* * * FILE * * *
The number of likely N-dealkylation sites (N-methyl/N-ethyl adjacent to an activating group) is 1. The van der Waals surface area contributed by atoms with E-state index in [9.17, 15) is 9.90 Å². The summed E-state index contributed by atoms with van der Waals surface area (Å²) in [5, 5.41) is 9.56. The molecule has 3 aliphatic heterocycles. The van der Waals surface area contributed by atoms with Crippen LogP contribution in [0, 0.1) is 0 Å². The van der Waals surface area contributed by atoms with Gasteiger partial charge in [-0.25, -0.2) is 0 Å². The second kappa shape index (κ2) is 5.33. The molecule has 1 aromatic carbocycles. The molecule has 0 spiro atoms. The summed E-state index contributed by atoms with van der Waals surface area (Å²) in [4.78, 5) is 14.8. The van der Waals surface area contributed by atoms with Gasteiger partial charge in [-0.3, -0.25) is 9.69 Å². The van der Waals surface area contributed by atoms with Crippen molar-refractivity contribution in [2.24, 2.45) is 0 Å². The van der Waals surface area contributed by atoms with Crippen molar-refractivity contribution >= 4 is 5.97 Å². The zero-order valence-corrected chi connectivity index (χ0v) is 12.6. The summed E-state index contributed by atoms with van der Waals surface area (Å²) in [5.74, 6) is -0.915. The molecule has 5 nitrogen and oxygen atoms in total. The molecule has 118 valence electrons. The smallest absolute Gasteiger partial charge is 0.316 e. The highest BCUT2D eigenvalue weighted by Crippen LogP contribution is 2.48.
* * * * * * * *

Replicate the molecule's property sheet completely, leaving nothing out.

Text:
The number of likely N-dealkylation sites (N-methyl/N-ethyl adjacent to an activating group) is 1. The van der Waals surface area contributed by atoms with E-state index in [9.17, 15) is 9.90 Å². The summed E-state index contributed by atoms with van der Waals surface area (Å²) in [5, 5.41) is 9.56. The molecule has 3 aliphatic heterocycles. The van der Waals surface area contributed by atoms with Crippen LogP contribution in [0, 0.1) is 0 Å². The van der Waals surface area contributed by atoms with Gasteiger partial charge in [-0.25, -0.2) is 0 Å². The second kappa shape index (κ2) is 5.33. The molecule has 1 aromatic carbocycles. The molecule has 0 spiro atoms. The summed E-state index contributed by atoms with van der Waals surface area (Å²) in [4.78, 5) is 14.8. The van der Waals surface area contributed by atoms with Gasteiger partial charge in [-0.3, -0.25) is 9.69 Å². The van der Waals surface area contributed by atoms with Crippen molar-refractivity contribution in [2.24, 2.45) is 0 Å². The van der Waals surface area contributed by atoms with Crippen molar-refractivity contribution >= 4 is 5.97 Å². The zero-order valence-corrected chi connectivity index (χ0v) is 12.6. The summed E-state index contributed by atoms with van der Waals surface area (Å²) in [5.74, 6) is -0.915. The molecule has 5 nitrogen and oxygen atoms in total. The molecule has 118 valence electrons. The smallest absolute Gasteiger partial charge is 0.316 e. The highest BCUT2D eigenvalue weighted by Crippen LogP contribution is 2.48.